Christian Horner believes Red Bull's engine supplier Renault has the potential to close the gap to Mercedes to a manageable amount next year.
After winning four titles in a row with Renault power between 2010 and 2013, new engine regulations in 2014 saw Mercedes replace Red Bull as the team to beat in Formula One. Renault has slowly clawed back the deficit it had to Mercedes at the start of 2014, but is still short on power compared to F1's class-leading engine.
Red Bull and Renault nearly parted ways in 2015 following a public war of words over the performance of the power unit. But Horner says that acted as the impetus for change and now the French manufacturer is on target to close the gap to the same level it had pre-2014.
"Things have changed internally on the engine side [at Renault]," he said. "After the difficulties we had last year, that was the catalyst for positive change. That change has happened and the benefit we are starting to see through the course of the year.
"As long as that development continues then hopefully it will put us into an area within the next 12 months of where we were with the V8s -- within a couple of percent of the best engine."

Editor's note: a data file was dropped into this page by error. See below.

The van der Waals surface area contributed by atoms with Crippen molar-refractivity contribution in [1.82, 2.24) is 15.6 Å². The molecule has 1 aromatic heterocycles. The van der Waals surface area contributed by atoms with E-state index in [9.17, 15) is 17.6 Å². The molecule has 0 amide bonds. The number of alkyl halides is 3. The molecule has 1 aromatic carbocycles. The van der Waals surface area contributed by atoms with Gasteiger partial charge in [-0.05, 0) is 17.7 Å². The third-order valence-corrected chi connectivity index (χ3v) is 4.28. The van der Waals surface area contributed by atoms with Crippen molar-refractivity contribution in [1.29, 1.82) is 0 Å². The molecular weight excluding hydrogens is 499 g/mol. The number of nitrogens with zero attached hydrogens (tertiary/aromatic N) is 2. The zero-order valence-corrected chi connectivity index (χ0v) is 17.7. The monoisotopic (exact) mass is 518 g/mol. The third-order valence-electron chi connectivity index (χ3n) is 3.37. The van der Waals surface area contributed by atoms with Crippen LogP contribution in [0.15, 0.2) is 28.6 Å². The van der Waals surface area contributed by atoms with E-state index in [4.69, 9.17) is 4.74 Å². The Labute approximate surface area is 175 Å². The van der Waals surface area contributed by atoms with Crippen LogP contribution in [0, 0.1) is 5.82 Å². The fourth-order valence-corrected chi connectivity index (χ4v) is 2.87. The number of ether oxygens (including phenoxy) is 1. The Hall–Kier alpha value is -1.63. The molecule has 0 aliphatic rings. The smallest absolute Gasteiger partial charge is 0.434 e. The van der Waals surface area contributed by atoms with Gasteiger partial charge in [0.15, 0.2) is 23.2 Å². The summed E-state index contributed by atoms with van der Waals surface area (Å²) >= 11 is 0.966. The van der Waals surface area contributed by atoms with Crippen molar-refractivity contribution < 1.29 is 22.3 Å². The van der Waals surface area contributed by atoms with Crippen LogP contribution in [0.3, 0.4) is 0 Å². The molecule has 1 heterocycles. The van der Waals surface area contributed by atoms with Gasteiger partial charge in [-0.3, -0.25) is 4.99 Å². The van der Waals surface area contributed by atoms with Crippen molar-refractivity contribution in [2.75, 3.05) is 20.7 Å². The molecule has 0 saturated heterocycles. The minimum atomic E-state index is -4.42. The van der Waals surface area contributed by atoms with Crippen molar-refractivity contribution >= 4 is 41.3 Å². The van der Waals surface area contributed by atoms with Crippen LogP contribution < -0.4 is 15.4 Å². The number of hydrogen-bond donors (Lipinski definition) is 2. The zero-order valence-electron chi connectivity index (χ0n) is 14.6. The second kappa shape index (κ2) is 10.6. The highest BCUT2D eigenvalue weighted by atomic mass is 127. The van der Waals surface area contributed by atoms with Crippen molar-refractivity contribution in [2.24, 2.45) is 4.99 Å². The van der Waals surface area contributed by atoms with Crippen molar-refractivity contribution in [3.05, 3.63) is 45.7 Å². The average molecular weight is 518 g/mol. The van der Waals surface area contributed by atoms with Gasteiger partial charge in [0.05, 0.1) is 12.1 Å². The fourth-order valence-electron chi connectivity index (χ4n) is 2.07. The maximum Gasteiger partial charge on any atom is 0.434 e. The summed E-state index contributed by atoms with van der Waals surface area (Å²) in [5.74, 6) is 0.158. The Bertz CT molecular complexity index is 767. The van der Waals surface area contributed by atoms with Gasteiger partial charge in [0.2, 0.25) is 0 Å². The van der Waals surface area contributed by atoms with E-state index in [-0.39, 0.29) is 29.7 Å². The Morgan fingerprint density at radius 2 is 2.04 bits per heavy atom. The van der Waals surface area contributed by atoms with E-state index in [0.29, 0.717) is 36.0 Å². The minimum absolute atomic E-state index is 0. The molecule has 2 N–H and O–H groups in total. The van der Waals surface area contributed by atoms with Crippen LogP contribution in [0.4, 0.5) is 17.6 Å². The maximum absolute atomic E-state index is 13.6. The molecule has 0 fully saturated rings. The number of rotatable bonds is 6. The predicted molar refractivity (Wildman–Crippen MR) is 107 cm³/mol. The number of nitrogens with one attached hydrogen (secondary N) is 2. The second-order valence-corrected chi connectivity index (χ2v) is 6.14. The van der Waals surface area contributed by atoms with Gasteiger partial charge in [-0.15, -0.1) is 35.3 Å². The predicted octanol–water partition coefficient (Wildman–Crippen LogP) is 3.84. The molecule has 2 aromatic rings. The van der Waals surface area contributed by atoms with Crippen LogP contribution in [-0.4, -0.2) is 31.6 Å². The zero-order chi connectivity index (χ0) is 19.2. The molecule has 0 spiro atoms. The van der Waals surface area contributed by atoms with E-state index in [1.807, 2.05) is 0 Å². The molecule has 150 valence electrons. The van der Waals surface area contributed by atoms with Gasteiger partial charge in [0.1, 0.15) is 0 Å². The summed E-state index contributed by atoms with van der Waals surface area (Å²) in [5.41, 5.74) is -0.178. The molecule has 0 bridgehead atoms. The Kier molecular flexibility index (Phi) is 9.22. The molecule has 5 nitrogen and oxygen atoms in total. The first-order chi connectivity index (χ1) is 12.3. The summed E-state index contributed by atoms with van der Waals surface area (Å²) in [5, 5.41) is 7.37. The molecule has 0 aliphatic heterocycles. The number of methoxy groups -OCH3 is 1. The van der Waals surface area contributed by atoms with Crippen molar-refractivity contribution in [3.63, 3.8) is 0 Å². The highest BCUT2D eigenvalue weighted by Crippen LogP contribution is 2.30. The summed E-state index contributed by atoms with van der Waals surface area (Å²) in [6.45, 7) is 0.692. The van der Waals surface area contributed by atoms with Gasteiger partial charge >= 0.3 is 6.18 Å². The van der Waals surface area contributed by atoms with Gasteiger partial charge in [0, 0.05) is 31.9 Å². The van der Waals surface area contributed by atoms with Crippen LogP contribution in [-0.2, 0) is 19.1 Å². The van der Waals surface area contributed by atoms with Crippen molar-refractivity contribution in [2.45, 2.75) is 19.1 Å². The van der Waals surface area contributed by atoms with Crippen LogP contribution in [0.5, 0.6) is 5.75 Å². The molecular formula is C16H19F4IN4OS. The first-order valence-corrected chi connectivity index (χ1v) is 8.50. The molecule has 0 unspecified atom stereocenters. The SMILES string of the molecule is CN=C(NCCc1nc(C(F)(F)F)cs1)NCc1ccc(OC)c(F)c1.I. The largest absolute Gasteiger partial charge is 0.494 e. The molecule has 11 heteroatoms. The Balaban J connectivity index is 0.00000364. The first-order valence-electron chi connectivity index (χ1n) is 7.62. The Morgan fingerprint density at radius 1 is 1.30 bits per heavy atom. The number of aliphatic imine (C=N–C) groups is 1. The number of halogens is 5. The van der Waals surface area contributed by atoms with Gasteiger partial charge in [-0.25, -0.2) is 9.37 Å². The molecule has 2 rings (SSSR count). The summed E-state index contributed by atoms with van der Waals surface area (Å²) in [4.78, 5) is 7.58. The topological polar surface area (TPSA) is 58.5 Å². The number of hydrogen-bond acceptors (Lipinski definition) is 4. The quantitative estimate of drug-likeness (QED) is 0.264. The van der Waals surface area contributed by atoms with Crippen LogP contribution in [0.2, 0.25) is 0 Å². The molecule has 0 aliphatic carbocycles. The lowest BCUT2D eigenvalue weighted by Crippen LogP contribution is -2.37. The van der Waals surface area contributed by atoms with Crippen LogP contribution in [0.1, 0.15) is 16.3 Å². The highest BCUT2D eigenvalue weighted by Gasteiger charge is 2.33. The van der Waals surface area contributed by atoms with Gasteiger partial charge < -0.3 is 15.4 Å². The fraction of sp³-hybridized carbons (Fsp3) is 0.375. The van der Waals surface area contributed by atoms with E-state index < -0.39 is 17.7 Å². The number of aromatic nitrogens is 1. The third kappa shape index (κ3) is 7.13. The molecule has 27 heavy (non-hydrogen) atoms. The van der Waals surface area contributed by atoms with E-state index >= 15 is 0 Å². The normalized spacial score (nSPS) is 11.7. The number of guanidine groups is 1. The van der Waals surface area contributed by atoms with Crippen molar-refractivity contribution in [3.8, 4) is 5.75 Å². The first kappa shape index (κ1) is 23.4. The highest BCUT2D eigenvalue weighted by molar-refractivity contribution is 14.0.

With new aerodynamic regulations coming into force next year, Red Bull has been tipped for a return to the top. However, the new regulations mean the cars will be producing more drag, meaning engine performance is likely to remain a key factor for success.
"Changing the rules shakes things up a bit," Horner said. "I think that a change in regulations presents a great opportunity for us. We have a strong team, a strong driver pairing and we have all the ingredients to put a strong campaign together for next year. Hopefully we'll close that gap down to the dominance we have seen with Mercedes."
And Horner is not concerned that the return of Renault's works team, which is in the process of rebuilding the former Lotus outfit, will not have a negative impact on Red Bull's engine supply.
"As far as their own team is concerned we are a great benchmark. We have the guarantee of absolute parity and setting that benchmark is great for them to be able to evaluate themselves. They are in a building process where they will have an immediate reference as to what their engine is capable of."